Not long to go now. Soon it will be over: the empty feeling, the dull Saturday nights, the Sunday afternoons at a loose end. No more will you be reduced to scrabbling round the television schedules for late night highlights of Argentine league matches, just to feed the need. No more visits to the garden centre to forlornly fill the time. It starts on Saturday, and the wave of relief among right-thinking people will be felt from Fratton Park to the Stadium of Light.

    Whatever you might say about the Premier League, about its silly presumptions, about overpaid players demonstrating all the

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  • Becks is not the bogeyman

    The idea that anyone is going to boo David Beckham when he steps out at Old Trafford for this evening's Champions League game is absurd. Old Goldenballs will get the rapturous reception he deserves, both for past achievement and current dignity. Plus it helps that he is no longer the potent force he once was: so much easier to be magnanimous to someone who, as the depredations of time curtail any contribution he might make, is not going to do you any harm.

    He also plays for the right team. Historically, at Old Trafford, boos are rarely directed in the direction of the players of Milan, a club

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  • Summer holiday for Theo and Joe?

    Anything can happen between now and June 12th when England play USA in Rustenburg.

    John Terry could meet Carlos Tevez and his mates down a dark alley; David James could lose all his strength, Samson-like, after an altercation with his barber; Owen Hargreaves could discover a new pair of knees.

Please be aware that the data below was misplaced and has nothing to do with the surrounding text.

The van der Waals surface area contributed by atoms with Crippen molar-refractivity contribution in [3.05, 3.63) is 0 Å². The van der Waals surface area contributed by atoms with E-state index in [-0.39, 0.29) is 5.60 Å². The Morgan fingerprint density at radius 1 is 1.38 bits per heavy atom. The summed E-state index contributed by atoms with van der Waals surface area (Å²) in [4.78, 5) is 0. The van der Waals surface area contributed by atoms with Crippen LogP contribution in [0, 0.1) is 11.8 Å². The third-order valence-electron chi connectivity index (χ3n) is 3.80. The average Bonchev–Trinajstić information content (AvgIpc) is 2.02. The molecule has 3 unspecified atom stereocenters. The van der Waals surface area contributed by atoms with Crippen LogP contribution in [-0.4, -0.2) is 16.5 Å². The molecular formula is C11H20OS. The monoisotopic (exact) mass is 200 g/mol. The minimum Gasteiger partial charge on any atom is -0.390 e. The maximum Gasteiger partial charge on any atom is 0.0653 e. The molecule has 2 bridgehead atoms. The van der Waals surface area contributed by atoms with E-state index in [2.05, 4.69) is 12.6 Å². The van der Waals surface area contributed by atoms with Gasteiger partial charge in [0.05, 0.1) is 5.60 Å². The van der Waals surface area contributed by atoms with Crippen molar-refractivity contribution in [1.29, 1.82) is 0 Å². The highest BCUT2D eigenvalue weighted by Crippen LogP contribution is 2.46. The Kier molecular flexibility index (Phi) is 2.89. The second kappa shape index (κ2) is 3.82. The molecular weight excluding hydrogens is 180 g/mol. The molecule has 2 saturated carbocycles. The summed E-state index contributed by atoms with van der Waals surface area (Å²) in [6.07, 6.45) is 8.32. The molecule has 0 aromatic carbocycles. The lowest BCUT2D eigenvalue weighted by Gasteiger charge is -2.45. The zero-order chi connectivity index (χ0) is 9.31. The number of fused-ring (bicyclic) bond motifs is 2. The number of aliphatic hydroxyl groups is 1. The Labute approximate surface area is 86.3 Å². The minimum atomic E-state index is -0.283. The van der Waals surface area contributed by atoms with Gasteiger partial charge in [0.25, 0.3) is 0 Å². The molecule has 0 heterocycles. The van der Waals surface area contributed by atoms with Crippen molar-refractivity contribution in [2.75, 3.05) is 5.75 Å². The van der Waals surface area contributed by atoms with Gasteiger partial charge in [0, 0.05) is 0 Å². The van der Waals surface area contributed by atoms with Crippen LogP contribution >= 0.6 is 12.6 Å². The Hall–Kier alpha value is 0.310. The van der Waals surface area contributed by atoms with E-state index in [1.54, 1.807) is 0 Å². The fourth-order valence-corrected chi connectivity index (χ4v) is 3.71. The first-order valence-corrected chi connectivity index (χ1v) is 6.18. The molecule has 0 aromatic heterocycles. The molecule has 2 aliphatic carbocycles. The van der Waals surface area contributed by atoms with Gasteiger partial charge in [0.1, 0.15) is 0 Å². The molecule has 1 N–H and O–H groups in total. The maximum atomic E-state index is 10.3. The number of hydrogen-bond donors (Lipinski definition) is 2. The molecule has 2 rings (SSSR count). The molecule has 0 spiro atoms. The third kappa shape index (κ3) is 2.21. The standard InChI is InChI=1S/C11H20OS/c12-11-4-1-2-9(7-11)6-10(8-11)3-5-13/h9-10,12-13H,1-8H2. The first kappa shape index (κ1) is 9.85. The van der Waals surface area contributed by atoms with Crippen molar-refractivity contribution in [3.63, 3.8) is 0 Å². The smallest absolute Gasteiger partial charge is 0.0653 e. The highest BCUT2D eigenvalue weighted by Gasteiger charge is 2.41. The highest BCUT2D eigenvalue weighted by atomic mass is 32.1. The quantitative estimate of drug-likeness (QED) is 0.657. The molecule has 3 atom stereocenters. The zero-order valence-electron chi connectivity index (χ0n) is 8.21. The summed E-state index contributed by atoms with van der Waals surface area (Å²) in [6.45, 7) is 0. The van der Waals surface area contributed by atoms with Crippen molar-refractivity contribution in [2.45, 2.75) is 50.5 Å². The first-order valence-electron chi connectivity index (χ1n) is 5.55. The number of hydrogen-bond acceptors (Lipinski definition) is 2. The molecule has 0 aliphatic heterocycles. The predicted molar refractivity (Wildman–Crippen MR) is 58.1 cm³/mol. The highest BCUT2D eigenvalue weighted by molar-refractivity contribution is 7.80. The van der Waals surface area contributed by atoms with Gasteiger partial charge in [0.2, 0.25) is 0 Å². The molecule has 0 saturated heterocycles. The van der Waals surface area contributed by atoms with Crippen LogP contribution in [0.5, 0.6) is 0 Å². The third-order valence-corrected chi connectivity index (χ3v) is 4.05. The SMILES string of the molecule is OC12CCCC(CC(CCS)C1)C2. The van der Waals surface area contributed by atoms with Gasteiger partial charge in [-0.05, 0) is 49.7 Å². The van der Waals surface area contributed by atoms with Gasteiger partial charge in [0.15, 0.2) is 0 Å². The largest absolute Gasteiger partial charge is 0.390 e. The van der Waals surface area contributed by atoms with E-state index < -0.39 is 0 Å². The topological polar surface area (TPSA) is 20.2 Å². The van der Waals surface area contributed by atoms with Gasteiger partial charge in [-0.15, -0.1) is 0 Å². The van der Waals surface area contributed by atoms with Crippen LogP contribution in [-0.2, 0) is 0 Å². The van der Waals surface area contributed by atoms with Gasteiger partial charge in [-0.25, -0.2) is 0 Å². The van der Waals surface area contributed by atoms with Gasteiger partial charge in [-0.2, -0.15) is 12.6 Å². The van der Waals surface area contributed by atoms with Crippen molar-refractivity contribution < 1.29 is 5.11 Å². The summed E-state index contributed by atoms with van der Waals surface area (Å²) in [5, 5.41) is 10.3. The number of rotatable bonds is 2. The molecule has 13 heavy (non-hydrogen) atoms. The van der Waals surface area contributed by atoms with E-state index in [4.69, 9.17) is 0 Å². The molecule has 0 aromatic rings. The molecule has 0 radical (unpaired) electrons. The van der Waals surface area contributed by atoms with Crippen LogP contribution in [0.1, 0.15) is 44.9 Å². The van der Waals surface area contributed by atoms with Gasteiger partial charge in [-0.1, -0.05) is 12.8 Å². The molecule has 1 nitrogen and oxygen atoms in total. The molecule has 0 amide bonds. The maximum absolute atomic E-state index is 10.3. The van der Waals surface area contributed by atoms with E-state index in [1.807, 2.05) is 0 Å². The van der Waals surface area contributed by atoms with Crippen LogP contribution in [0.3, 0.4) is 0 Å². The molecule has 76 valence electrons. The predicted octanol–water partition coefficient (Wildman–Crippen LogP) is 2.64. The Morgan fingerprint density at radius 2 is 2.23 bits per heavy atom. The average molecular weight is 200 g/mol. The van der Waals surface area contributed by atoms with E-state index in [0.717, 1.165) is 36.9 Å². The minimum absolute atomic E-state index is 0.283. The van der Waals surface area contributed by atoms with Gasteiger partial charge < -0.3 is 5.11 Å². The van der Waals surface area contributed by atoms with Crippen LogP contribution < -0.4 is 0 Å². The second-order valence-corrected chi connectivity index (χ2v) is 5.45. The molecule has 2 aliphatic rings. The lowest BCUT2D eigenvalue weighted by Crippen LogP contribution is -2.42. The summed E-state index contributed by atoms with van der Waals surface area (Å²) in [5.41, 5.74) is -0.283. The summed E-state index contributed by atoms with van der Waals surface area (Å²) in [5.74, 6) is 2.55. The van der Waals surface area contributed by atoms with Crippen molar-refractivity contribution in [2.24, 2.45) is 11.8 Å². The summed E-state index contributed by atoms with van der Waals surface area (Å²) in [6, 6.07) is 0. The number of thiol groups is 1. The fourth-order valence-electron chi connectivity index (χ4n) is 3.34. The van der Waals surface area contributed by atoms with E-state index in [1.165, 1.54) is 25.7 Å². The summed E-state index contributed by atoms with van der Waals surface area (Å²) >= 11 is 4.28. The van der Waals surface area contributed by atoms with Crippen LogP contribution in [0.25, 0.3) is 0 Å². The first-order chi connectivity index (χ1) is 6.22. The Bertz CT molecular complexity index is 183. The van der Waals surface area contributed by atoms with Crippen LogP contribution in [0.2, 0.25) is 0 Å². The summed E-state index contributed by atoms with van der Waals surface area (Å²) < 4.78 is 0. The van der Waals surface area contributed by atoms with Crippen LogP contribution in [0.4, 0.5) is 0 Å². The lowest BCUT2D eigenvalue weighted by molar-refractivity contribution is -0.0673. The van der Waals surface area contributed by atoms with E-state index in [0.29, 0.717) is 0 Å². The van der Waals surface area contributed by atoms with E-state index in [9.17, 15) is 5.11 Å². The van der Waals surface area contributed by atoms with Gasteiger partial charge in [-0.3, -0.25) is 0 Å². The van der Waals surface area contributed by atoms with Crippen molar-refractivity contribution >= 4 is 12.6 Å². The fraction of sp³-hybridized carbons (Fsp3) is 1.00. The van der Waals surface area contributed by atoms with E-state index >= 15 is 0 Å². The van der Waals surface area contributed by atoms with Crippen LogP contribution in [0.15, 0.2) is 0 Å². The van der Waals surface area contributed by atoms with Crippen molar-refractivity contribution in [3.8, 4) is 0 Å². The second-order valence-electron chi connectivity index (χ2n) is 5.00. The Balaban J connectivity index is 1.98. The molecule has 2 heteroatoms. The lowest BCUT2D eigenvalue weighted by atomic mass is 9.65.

But one thing can be certain: would the tournament kick off next week it would do so without two players who, a year ago, seemed nailed-on certainties for inclusion. The brief, fitful appearance by Theo Walcott and the complete absence of Joe Cole on Wednesday night does not augur well for either

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  • What more can you say about Wayne?

    Scoring their first goals away against Milan in more than 40 years of trying, Manchester United secured a monumental victory in the San Siro last night. Or was it?

    Rather than a stonking, glorious, ruthless exhibition, the consensus in the newspapers and online this morning is that Alex Ferguson's men enjoyed the luck of the - presumably red - devil. And even the most fervent green-and-gold-eyed fan would have to concede they did have a fair share of fortune. They were fortunate that Paul Scholes can apparently shin the ball with more precision than most strikers, that the Milan full back Luca

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  • Capello helps the aged

    Patrick Barclay, the doyen of football writers, caused a bit of stir this week by picking an England team which he believed could win the World Cup in the summer of 2010.

    It was not so much the inclusion of the perennially crocked Owen Hargreaves at right back that raised a few eyebrows among his many readers at the Times. Nor was it the fact that, on the right side of midfield, he ignored the claims of Theo Walcott and instead selected David Beckham. Walcott, who has been England's most potent weapon of late, was left on the imaginary bench.

    No, what stirred hackles was the age of his team.